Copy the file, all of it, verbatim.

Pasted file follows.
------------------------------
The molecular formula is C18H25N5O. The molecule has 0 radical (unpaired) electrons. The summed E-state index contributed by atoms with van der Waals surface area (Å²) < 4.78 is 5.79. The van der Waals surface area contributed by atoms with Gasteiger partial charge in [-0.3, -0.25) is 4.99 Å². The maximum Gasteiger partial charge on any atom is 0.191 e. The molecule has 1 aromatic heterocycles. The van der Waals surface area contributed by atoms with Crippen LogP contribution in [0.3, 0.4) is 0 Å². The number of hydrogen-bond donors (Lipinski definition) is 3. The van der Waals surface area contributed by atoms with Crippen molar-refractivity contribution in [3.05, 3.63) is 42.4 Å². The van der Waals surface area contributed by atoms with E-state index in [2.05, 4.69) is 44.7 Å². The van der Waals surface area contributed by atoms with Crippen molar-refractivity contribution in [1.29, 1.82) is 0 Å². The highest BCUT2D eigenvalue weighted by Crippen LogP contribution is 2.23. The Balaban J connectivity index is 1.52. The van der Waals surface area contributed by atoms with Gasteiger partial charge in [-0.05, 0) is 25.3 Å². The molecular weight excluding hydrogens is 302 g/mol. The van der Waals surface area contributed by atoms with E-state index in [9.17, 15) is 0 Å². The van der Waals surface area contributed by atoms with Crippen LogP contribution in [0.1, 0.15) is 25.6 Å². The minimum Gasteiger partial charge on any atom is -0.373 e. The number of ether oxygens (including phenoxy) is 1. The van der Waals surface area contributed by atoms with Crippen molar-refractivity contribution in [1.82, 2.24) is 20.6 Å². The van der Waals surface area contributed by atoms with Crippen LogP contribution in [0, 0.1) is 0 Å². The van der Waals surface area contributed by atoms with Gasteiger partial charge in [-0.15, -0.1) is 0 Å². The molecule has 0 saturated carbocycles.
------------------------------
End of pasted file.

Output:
The molecular formula is C18H25N5O. The molecule has 0 radical (unpaired) electrons. The summed E-state index contributed by atoms with van der Waals surface area (Å²) < 4.78 is 5.79. The van der Waals surface area contributed by atoms with Gasteiger partial charge in [-0.3, -0.25) is 4.99 Å². The maximum Gasteiger partial charge on any atom is 0.191 e. The molecule has 1 aromatic heterocycles. The van der Waals surface area contributed by atoms with Crippen LogP contribution in [0.3, 0.4) is 0 Å². The number of hydrogen-bond donors (Lipinski definition) is 3. The van der Waals surface area contributed by atoms with Crippen molar-refractivity contribution in [3.05, 3.63) is 42.4 Å². The van der Waals surface area contributed by atoms with E-state index in [2.05, 4.69) is 44.7 Å². The van der Waals surface area contributed by atoms with Crippen molar-refractivity contribution in [1.29, 1.82) is 0 Å². The highest BCUT2D eigenvalue weighted by Crippen LogP contribution is 2.23. The Balaban J connectivity index is 1.52. The van der Waals surface area contributed by atoms with Gasteiger partial charge in [-0.05, 0) is 25.3 Å². The molecular weight excluding hydrogens is 302 g/mol. The van der Waals surface area contributed by atoms with E-state index in [9.17, 15) is 0 Å². The van der Waals surface area contributed by atoms with Crippen LogP contribution in [0.1, 0.15) is 25.6 Å². The minimum Gasteiger partial charge on any atom is -0.373 e. The number of ether oxygens (including phenoxy) is 1. The van der Waals surface area contributed by atoms with Crippen molar-refractivity contribution in [1.82, 2.24) is 20.6 Å². The van der Waals surface area contributed by atoms with Crippen LogP contribution in [0, 0.1) is 0 Å². The van der Waals surface area contributed by atoms with Gasteiger partial charge in [-0.15, -0.1) is 0 Å². The molecule has 0 saturated carbocycles.